30.
Wax  MBBarrett  DAPestronk  A Increased incidence of paraproteinemia and autoantibodies in patients with normal-pressure glaucoma.  Am J Ophthalmol. 1994;117561- 568Google Scholar
31.
Romano  CBarrett  DALi  ZPestronk  AWax  MB Anti-rhodopsin antibodies in sera from patients with normal pressure glaucoma.  Invest Ophthalmol Vis Sci. 1995;361968- 1975Google Scholar
32.
Birnbaum  G Stress proteins: their role in the normal central nervous system and in disease states, especially in multiple sclerosis.  Springer Semin Immunopathol. 1995;17107- 118Google ScholarCrossref
33.
Rordorf  GKoroshetz  WJBonventre  JV Heat shock protects cultured neurons from glutamate toxicity.  Neuron. 1991;71043- 1051Google ScholarCrossref
34.
Lowenstein  DHChan  PHMiles  MF The stress protein response in cultured neurons: characterization and evidence for a protective role in excitotoxicity.  Neuron. 1991;71053- 1060Google ScholarCrossref
35.
Young  RAElliott  TJ Stress proteins, infection, and immune surveillance.  Cell. 1989;595- 8Google ScholarCrossref
36.
Young  DB Chaperonins and the immune response.  Cell Biol. 1990;127- 35Google Scholar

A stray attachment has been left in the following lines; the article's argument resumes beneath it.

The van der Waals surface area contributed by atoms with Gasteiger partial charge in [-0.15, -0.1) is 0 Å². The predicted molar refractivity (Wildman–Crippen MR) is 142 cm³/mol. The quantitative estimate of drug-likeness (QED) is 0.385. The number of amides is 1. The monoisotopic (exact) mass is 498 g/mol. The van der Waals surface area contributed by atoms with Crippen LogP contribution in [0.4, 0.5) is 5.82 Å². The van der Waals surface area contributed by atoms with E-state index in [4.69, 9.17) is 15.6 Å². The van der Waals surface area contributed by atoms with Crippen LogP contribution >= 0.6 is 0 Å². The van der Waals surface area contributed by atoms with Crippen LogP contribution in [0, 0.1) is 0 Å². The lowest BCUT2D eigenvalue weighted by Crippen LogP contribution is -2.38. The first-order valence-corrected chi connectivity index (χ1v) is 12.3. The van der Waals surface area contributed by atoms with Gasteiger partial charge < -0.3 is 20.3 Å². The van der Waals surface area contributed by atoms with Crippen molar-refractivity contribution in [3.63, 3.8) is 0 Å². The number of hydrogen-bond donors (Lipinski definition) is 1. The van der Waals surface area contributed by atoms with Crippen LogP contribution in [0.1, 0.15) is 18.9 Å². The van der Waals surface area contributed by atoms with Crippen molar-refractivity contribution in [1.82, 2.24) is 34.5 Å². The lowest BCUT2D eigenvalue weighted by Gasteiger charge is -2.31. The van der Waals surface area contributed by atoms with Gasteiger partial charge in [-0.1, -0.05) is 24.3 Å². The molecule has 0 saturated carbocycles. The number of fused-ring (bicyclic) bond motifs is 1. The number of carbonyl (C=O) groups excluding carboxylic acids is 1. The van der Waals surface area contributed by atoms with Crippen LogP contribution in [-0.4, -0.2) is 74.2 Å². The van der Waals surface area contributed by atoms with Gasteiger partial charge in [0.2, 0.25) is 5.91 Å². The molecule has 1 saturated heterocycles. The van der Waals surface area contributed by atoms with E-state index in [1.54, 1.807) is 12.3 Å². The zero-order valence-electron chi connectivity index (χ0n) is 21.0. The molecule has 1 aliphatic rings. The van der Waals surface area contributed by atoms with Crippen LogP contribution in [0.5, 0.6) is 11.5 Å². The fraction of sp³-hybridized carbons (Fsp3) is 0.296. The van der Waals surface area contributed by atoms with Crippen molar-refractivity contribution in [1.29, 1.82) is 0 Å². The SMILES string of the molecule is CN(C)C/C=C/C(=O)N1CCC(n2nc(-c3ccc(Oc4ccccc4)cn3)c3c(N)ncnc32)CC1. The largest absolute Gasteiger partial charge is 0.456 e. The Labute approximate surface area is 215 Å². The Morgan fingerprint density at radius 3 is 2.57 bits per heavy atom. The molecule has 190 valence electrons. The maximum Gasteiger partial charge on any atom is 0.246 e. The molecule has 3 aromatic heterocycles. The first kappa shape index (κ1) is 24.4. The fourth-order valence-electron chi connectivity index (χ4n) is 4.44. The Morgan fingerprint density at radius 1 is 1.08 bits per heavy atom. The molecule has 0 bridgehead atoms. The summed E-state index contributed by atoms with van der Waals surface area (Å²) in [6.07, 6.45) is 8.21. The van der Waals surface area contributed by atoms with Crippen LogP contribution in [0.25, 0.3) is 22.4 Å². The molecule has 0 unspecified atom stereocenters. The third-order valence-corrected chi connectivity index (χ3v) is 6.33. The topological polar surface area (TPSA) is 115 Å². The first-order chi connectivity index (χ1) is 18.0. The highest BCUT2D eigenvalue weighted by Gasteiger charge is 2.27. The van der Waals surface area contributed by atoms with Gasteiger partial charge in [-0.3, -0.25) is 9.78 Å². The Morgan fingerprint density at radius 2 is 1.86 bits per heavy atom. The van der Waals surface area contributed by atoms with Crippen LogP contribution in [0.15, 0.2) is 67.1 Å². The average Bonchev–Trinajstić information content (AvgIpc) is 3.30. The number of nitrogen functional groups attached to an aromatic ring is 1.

37.
Lamb  JRBal  VMendez-Samperio  P  et al.  Stress proteins may provide a link between the immune response to infection and autoimmunity.  Int Immunol. 1989;1191- 196Google ScholarCrossref
38.
Young  DB Heat-shock proteins: immunity and autoimmunity.  Curr Opin Immunol. 1992;4396- 400Google ScholarCrossref
39.
Caprioli  JKitano  SMorgan  JE Hyperthermia and hypoxia increase tolerance of retinal ganglion cells to anoxia and excititoxicity.  Invest Ophthalmol Vis Sci. 1996;372376- 2381Google Scholar
40.
Kyle  RA Monoclonal proteins in neuropathy.  Neurol Clin. 1992;10713- 734Google Scholar
41.
Yeung  KBThomas  PKKing  RHM  et al.  The clinical spectrum of peripheral neuropathies associated with benign monoclonal IgM, IgG and IgA paraproteinaemia.  J Neurol. 1991;238383- 391Google ScholarCrossref
42.
Pestronk  A Motor neuropathies, motor neuron disorders, and antiglycolipid antibodies.  Muscle Nerve. 1991;14927- 936Google ScholarCrossref
43.
Kelly  JJKyle  RAO'Brien  PCDyck  PJ Prevalence of monoclonal protein in peripheral neuropathy.  Neurology. 1981;311480- 1483Google ScholarCrossref
44.
Forssman  OBjorkman  GHollender  AEnglund  N-I IgM-producing lymphocytes in peripheral nerve in a patient with benign monoclonal gammopathy.  Scand J Haematol. 1973;11332- 335Google ScholarCrossref
45.
Osby  ENoring  LHast  RKjellin  KGKnutsson  ESiden  A Benign monoclonal gammopathy and peripheral neuropathy.  Br J Haematol. 1982;51531- 539Google ScholarCrossref
46.